I don’t know about you, but I can be really hard on myself. If I can’t do something and do it well, I don’t want to do it at all. While I know this is really silly, it has prevented me from growing in certain areas of my life. Instead of getting discouraged and giving up, I have now committed to accepting failure and using it to show me areas I need to improve. Just like failure is inevitable if I quit, progress is also inevitable if I commit to improving. However, this requires a complete mindshift that focuses on progress instead of perfection.
For years, everyone at our gym talked about how much they loved Steve’s kickboxing class. So, I decided to give it a try. Steve had taught it for over 20 years but I was never a class person so I was super hesitant to even try it. I finally gave in and I hated it! I hated every excruciatingly painful and awkward moment of it. Why? Because I stunk at it.
While everyone else was jabbing, I was crossing. When people were kicking with the right foot, I was kicking with the left. To make things worse, watching everyone around me following along so easily and having so much fun made me feel like even more of a failure. I never took it again.
Fast forward 10 years, I had an epiphany. First, I realized my expectations were not realistic at all. I was comparing my first experience to everyone else’s years of experience. How silly is that?
Second, I realized I would never like anything I was bad at. But, how could I get better at something without practice? I couldn’t. So, I decided to change my reaction to failure. I showed back up (10 years later) and committed to taking kickboxing again no matter how bad I was at it or how frustrated I would get. I went in prepared this time with realistic expectations, knowing I was going to stink at it, but I committed to working on it.
Practice Makes Progress
Now, several years later, I am pretty good at kickboxing. I can see noticeable improvements like getting the routines so much quicker, being able to keep up, and no longer punching like a girl. LOL! When you focus on progress over perfection, you have a lot more fun because you are celebrating all the small victories and improves as you go.
Anything that is good for us is worth the commitment. In fact, some of the most rewarding things in life are hard at first, like learning to ride a bike. The apostle Paul knew this better than anyone saying, “Let us not become weary in doing good, for at the proper time we will reap a harvest if we do not give up..” He knew what it felt like to fail. He continued to press on even though he was thrown in prison, rejected and ridiculed.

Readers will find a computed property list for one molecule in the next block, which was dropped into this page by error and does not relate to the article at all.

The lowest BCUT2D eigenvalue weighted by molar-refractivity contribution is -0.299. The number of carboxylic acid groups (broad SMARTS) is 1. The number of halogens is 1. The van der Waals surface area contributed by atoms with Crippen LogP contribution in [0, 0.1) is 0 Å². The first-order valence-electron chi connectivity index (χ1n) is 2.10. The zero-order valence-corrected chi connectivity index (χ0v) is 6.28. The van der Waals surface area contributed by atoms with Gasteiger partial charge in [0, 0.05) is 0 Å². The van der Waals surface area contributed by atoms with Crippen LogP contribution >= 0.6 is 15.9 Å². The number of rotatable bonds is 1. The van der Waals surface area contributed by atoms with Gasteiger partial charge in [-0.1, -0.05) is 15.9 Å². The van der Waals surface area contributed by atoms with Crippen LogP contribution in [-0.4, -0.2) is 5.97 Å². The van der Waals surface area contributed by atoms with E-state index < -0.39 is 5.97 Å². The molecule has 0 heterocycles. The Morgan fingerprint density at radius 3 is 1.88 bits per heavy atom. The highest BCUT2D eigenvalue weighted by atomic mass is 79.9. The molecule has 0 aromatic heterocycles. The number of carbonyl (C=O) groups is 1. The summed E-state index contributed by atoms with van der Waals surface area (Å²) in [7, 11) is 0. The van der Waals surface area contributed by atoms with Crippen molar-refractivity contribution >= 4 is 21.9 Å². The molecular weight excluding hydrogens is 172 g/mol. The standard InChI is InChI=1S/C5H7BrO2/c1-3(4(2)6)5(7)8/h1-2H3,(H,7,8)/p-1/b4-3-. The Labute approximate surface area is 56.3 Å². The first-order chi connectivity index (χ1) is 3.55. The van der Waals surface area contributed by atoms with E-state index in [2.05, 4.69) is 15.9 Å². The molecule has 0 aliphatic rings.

Do you ever get tired of trying? Do you have a tendency to focus on perfection more than progress? If so, it’s time to change your mindset. Expect to mess up and even expect to not like it (whatever your “it” is) at first, but commit to practicing it as long as it takes to improve. “For at the proper time we will reap a harvest if we do not give up“.
Progress Over Perfection
- List at least 5 things you are not doing or don’t want to do because you know it will be hard or you aren’t good at it. List more if you can but I’m hoping 5 will get you going and force you to dig a little.
- Agree to not avoid these things anymore.
- Make a commitment to focus on progress over perfection.
- Write it down somewhere to remind you of your commitment.
Scripture of the Day
“Let us not become weary in doing good, for at the proper time we will reap a harvest if we do not give up.” Galatians 6:9
Mantra of the Day
I can change. I will never be perfect, but I can, and will, improve. I will likely fail, but I can, and will, fail less. I will want to quit, but I can, and will, keep trying. – Bonnie Pfiester